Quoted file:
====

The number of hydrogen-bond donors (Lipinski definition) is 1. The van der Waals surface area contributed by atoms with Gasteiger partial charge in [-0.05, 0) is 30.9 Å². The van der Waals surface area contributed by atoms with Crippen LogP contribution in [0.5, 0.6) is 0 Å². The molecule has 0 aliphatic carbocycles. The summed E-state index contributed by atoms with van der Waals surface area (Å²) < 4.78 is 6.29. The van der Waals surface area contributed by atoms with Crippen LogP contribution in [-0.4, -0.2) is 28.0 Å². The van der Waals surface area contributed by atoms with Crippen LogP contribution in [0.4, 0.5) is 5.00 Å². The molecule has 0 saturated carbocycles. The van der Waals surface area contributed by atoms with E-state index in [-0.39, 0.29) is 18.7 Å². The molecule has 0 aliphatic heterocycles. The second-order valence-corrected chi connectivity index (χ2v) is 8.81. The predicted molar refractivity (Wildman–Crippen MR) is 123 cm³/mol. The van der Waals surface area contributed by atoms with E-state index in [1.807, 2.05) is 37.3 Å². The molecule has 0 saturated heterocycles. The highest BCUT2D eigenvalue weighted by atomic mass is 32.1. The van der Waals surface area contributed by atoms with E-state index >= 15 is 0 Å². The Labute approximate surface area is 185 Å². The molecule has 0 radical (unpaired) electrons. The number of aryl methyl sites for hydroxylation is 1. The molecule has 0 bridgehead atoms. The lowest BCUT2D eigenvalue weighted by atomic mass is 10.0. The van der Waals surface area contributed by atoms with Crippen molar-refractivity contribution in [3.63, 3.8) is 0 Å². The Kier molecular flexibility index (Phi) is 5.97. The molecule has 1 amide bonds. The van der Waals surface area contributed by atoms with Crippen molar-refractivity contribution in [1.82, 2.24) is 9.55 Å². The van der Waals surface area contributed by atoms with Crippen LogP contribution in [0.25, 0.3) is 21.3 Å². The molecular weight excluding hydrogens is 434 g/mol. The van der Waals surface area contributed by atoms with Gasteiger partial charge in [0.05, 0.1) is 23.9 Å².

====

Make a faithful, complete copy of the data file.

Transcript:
The number of hydrogen-bond donors (Lipinski definition) is 1. The van der Waals surface area contributed by atoms with Gasteiger partial charge in [-0.05, 0) is 30.9 Å². The van der Waals surface area contributed by atoms with Crippen LogP contribution in [0.5, 0.6) is 0 Å². The molecule has 0 aliphatic carbocycles. The summed E-state index contributed by atoms with van der Waals surface area (Å²) < 4.78 is 6.29. The van der Waals surface area contributed by atoms with Crippen LogP contribution in [-0.4, -0.2) is 28.0 Å². The van der Waals surface area contributed by atoms with Crippen LogP contribution in [0.4, 0.5) is 5.00 Å². The molecule has 0 saturated carbocycles. The van der Waals surface area contributed by atoms with E-state index in [-0.39, 0.29) is 18.7 Å². The molecule has 0 aliphatic heterocycles. The second-order valence-corrected chi connectivity index (χ2v) is 8.81. The predicted molar refractivity (Wildman–Crippen MR) is 123 cm³/mol. The van der Waals surface area contributed by atoms with E-state index in [1.807, 2.05) is 37.3 Å². The molecule has 0 saturated heterocycles. The highest BCUT2D eigenvalue weighted by atomic mass is 32.1. The van der Waals surface area contributed by atoms with E-state index >= 15 is 0 Å². The Labute approximate surface area is 185 Å². The molecule has 0 radical (unpaired) electrons. The number of aryl methyl sites for hydroxylation is 1. The molecule has 0 bridgehead atoms. The lowest BCUT2D eigenvalue weighted by atomic mass is 10.0. The van der Waals surface area contributed by atoms with Crippen molar-refractivity contribution in [3.63, 3.8) is 0 Å². The Kier molecular flexibility index (Phi) is 5.97. The molecule has 1 amide bonds. The van der Waals surface area contributed by atoms with Crippen molar-refractivity contribution in [1.82, 2.24) is 9.55 Å². The van der Waals surface area contributed by atoms with Crippen LogP contribution in [0.25, 0.3) is 21.3 Å². The molecular weight excluding hydrogens is 434 g/mol. The van der Waals surface area contributed by atoms with Gasteiger partial charge in [0.05, 0.1) is 23.9 Å².